President Obama and the others seem not to anticipate these troubles. Both the learning outcomes and the ‘big goals’ demonstrate an urge to produce measurable results—in hopes of eventually being able to point to the numbers and say, “See? All American graduates (that’s 60% of our population) know _________ and can do _________.” Right now the most we can say about college grads as a whole is that they graduate knowing too little.

The focus on learning outcomes, however, may only accentuate that problem. But that isn’t self-evident. Knowing what you want students to learn and making sure that most if not all of them actually learn it sounds pretty sensible. So where is the problem?  

Let’s start with an example. NAS’s public relations director Glenn Ricketts, who teaches political science at Raritan Valley Community College, recalls his college’s efforts some twenty years ago to adopt learning outcomes assessment.  In his view, “It was a colossal waste of the faculty’s time—constantly having to revise our course materials to resemble contractual agreements.”  The idea was that each professor had to specify in advance exactly what his students would learn: a learning outcome. Professors knew they would be accountable to their administrations for these outcomes, so had a strong incentive to low-ball their estimates. Added to the nuisance of having to rework syllabi was the faculty’s fear of legal action if a student felt he had not received his promised “learning outcome.”  This too prompted efforts to eliminate intellectually challenging parts of the courses. In the end, says Ricketts, outcomes assessment, “drags everyone down to the lowest common denominator.”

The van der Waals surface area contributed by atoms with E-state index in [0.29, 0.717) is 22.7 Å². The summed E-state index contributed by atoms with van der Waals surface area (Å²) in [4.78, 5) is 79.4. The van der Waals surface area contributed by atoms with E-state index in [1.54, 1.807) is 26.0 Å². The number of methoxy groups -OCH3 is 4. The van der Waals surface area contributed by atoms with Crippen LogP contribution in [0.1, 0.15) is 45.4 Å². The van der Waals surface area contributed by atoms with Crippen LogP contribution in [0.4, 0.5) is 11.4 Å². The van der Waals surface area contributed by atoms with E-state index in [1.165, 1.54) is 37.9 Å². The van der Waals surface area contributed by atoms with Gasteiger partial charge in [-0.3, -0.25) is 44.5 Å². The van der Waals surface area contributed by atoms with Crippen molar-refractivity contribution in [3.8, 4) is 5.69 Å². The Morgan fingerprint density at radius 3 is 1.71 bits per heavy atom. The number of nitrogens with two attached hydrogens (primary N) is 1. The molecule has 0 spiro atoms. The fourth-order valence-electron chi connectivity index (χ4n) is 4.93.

The practical outcome of outcomes assessment has often been an effort to establish bland goals that the teacher is pretty sure everyone can reach. The movement resembles compulsive to-do-list-making for the lazy—lists that include the academic equivalent of items like “be kind” or “eat well” or “spend time in nature.” (Let’s see, I only swore at five drivers on my way to work, instead of all six that made me mad. I had grape soda at lunch – that counts as fruit, right? And I noticed an ant on the kitchen sink this afternoon...ah, nature.”) Crossing each item off is satisfying, no matter how minimally the tasks were carried out.

But surely Ricketts’ experience is exceptional? Outcomes assessment, like list making, definitely works in some contexts. Lesson plans in grade school and high school are framed by desired outcomes. Why can’t this success be transferred to college? Isn’t that what the Bologna Process is about? And the Lumina Foundation’s effort in the U.S.?